Superstorm Sandy’s impact will be far-reaching for months and years ahead, as the hardest-hitting areas in New Jersey, New York, and Connecticut grapple with cleanup and rebuilding. What’s more, many issues have reared their heads in the wake of Sandy – from business interruption issues, supply chain disruptions, and flood coverage disputes to building code regulations and infrastructure damage.

In fact, in New York, Governor Cuomo appointed a “storm” commission to evaluate the impact of Sandy on the State and what needs to be done to protect its citizens, property and infrastructure in the event of another natural catastrophe. The commission’s recommendations include: turning some of the state’s industrial shoreline back into oyster beds, hardening the electric and natural gas systems, and improving the scope and availability of insurance coverage. In terms of insurance, the recommendation is specifically having the state authorize private insurers to sell policies beyond wind, mold and flood damage, to include the risk of business interruption.

Other issues have also surfaced as a result of Sandy, including the fact that when looking to rebuild as quickly as possible, companies are using employees around the clock to get things done. What these businesses need to remember is that even in a crisis mode, it’s critical that normal safeguards and policies are maintained in order to ensure accurate calculation of work time and overtime.

In addition to wage-and-hour concerns, all employers, including those in the hotel and restaurant sectors, should have employment policies in place to address the unique concerns that arise when businesses are shuttered or employees are unable to work due to inclement weather. Some of these include:

  • Payment for absences as a result of weather: Under federal law, employers are only obliged to pay nonexempt workers for actual hours worked. If inclement weather shuts down a place of employment, the employer is typically not required to pay any wages to nonexempt employees, absent a contractual agreement. Exempt employees, however, must be paid for their entire workweek if they perform any work during the week and they are prevented from working through no fault of their own.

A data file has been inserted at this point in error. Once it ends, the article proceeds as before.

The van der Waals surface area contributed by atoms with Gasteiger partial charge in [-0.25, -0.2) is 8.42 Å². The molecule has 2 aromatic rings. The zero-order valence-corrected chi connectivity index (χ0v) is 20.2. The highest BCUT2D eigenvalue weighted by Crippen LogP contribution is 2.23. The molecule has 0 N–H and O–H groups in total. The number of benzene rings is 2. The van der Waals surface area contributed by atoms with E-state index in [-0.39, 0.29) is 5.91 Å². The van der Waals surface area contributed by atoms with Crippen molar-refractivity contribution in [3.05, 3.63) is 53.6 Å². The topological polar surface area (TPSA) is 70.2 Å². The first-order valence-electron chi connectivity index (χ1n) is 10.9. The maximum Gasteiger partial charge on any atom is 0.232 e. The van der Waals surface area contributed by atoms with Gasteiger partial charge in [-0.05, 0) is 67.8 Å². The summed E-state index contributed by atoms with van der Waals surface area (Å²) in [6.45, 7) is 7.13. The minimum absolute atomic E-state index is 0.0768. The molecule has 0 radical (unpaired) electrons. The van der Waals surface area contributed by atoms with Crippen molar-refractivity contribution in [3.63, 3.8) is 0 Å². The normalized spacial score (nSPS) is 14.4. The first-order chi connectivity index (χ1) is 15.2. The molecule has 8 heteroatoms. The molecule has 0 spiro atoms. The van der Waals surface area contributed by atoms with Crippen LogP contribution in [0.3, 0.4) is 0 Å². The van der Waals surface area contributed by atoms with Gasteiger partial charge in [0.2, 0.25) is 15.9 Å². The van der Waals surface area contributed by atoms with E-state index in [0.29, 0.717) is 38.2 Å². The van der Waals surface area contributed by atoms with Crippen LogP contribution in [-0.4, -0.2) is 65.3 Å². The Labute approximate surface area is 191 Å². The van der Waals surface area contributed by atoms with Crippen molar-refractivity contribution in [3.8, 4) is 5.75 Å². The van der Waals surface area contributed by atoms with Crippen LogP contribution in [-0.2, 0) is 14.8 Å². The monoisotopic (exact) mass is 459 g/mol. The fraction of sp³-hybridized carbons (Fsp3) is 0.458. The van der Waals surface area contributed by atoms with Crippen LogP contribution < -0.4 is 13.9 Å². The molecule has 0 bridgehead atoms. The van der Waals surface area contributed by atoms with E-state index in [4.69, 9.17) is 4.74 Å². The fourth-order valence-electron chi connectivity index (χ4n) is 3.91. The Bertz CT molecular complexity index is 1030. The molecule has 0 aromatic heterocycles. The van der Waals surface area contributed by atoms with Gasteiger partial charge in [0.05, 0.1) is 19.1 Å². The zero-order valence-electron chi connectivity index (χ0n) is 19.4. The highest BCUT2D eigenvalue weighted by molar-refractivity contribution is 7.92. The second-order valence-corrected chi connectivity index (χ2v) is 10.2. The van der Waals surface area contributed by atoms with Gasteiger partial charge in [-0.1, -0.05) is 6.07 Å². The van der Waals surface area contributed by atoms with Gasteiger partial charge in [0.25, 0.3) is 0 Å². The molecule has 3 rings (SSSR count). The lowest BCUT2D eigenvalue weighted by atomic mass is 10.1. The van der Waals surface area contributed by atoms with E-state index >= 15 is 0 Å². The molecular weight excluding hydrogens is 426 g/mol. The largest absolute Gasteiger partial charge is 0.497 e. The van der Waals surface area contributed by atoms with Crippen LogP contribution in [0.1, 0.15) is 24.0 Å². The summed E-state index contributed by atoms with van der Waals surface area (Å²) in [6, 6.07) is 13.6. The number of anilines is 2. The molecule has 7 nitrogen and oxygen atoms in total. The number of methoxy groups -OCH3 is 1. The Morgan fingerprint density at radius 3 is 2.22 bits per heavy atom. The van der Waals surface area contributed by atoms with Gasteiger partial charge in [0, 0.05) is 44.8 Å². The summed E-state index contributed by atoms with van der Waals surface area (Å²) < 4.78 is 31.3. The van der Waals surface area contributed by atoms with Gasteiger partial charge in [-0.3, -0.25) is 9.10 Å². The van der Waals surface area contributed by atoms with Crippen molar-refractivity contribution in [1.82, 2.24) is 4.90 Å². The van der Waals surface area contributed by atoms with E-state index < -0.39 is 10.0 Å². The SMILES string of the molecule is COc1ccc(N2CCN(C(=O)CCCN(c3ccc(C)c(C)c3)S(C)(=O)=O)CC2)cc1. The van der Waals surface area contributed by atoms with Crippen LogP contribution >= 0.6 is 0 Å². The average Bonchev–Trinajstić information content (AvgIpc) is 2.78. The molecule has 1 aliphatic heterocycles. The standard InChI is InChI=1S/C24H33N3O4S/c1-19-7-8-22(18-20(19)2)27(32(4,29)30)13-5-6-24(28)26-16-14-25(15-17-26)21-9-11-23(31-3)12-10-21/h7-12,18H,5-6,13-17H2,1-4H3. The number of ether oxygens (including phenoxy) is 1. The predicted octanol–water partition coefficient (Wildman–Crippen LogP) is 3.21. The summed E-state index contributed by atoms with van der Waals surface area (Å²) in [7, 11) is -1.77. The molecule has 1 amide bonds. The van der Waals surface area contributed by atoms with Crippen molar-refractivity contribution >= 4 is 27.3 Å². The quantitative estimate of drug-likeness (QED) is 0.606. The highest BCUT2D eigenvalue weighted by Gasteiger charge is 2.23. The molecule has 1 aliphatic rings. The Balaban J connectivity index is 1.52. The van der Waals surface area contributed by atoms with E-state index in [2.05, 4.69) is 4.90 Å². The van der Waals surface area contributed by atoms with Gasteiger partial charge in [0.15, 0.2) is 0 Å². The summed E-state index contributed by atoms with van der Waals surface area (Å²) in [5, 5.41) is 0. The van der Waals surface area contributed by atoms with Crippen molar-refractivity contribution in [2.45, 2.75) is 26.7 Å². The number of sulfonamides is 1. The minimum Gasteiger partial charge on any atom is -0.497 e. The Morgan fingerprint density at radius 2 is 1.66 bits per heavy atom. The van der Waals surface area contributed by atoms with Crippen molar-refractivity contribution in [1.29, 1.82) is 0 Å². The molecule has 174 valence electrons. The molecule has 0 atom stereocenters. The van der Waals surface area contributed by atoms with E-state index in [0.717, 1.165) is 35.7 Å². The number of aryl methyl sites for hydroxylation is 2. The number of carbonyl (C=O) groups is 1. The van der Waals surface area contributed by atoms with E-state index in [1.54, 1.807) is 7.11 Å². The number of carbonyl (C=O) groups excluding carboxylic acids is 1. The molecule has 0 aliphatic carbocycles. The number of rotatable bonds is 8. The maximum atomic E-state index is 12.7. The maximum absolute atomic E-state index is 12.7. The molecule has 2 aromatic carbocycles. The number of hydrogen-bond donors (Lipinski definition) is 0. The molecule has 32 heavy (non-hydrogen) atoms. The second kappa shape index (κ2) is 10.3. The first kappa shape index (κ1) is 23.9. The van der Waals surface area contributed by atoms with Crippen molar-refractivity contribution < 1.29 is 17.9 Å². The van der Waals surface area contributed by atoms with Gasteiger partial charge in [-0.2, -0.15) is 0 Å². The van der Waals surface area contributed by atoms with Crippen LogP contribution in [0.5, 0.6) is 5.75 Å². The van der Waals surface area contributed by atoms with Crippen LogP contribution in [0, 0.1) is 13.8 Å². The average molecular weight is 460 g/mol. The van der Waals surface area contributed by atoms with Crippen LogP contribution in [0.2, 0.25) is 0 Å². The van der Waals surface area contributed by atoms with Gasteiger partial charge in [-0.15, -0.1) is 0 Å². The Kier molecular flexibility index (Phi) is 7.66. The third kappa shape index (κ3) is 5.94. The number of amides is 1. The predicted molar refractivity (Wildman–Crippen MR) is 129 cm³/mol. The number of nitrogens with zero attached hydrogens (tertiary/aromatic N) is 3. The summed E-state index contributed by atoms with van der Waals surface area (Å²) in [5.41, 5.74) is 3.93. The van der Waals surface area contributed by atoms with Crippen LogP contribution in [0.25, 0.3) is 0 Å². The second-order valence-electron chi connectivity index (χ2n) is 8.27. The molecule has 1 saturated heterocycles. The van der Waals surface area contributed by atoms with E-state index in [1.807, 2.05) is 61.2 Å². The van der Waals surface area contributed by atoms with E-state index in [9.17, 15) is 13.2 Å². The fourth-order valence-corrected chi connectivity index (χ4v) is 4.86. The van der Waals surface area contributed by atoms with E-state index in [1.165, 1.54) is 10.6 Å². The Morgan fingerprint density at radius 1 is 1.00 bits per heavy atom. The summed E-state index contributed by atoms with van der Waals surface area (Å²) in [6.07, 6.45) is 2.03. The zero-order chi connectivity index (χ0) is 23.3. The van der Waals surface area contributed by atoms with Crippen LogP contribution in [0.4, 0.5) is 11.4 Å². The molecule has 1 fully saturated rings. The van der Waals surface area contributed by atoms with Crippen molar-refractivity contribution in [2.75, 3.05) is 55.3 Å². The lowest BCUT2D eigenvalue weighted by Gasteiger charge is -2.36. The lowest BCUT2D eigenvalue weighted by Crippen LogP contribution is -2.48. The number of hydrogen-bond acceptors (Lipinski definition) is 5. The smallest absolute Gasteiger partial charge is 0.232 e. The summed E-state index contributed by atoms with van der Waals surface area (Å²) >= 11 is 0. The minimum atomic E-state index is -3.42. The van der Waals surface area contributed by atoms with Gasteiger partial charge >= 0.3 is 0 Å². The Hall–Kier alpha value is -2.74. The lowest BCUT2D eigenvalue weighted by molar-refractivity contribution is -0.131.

• Working at a different location/working at home: Exempt employees who are paid a salary can be required to work wherever and whenever the company requires. If an exempt employee is required to work at a different location or to log extraordinary hours during a natural disaster, no additional payment is required other than the customary salary. Nonexempt employees must be paid for all hours worked. For example, if a nonexempt employee works from home because his or her work site is damaged, this is compensable time and must be tracked. Similarly, nonexempt employees who perform out of the ordinary tasks for the benefit of the employer (like cleanup or repairs) must be paid for this time. An employee typically cannot volunteer to perform work for the benefit of his or her own employer.
  • On-time payments:  A lot of states impose deadlines for providing paychecks to employees, and they typically do not make exceptions for natural disasters. Some states have a financial penalty for each day a paycheck is late. Accordingly, every employer should have a backup payroll strategy in the event the primary method is unavailable due to weather.

It’s important that every company has a contingency plan in place to continue its operations in should a natural disaster occur. A facet of that plan should include ensuring the company continues to comply with all wage and hour laws during emergencies, and procedures are in place to continue timely payroll payments.

IPOASUA, a niche wholesaler, provides insurance programs for a number of industries, including hospitality – hotels/motels, resorts, and restaurants. For more information, call Stefan Burkey at 877-653-IPOA (4762).